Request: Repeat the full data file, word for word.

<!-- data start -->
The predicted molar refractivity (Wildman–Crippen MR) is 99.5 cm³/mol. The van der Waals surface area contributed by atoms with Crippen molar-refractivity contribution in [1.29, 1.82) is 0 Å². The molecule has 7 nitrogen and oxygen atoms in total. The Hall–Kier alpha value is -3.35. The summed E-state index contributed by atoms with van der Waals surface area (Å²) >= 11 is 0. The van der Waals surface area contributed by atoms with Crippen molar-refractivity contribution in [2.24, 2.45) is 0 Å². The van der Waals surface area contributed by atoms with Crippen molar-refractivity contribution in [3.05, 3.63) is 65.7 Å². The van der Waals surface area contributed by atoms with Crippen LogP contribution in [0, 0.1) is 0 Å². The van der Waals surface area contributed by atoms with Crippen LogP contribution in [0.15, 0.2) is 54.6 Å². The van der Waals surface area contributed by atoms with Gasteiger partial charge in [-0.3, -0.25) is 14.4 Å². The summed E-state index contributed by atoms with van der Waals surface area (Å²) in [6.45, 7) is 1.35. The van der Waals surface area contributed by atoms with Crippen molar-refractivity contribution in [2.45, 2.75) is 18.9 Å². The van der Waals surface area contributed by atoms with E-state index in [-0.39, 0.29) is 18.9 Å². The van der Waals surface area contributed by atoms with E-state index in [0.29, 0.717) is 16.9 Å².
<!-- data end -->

The predicted molar refractivity (Wildman–Crippen MR) is 99.5 cm³/mol. The van der Waals surface area contributed by atoms with Crippen molar-refractivity contribution in [1.29, 1.82) is 0 Å². The molecule has 7 nitrogen and oxygen atoms in total. The Hall–Kier alpha value is -3.35. The summed E-state index contributed by atoms with van der Waals surface area (Å²) >= 11 is 0. The van der Waals surface area contributed by atoms with Crippen molar-refractivity contribution in [2.24, 2.45) is 0 Å². The van der Waals surface area contributed by atoms with Crippen molar-refractivity contribution in [3.05, 3.63) is 65.7 Å². The van der Waals surface area contributed by atoms with Crippen LogP contribution in [0, 0.1) is 0 Å². The van der Waals surface area contributed by atoms with Crippen LogP contribution in [0.15, 0.2) is 54.6 Å². The van der Waals surface area contributed by atoms with Gasteiger partial charge in [-0.3, -0.25) is 14.4 Å². The summed E-state index contributed by atoms with van der Waals surface area (Å²) in [6.45, 7) is 1.35. The van der Waals surface area contributed by atoms with Crippen molar-refractivity contribution in [2.45, 2.75) is 18.9 Å². The van der Waals surface area contributed by atoms with E-state index in [-0.39, 0.29) is 18.9 Å². The van der Waals surface area contributed by atoms with E-state index in [0.29, 0.717) is 16.9 Å².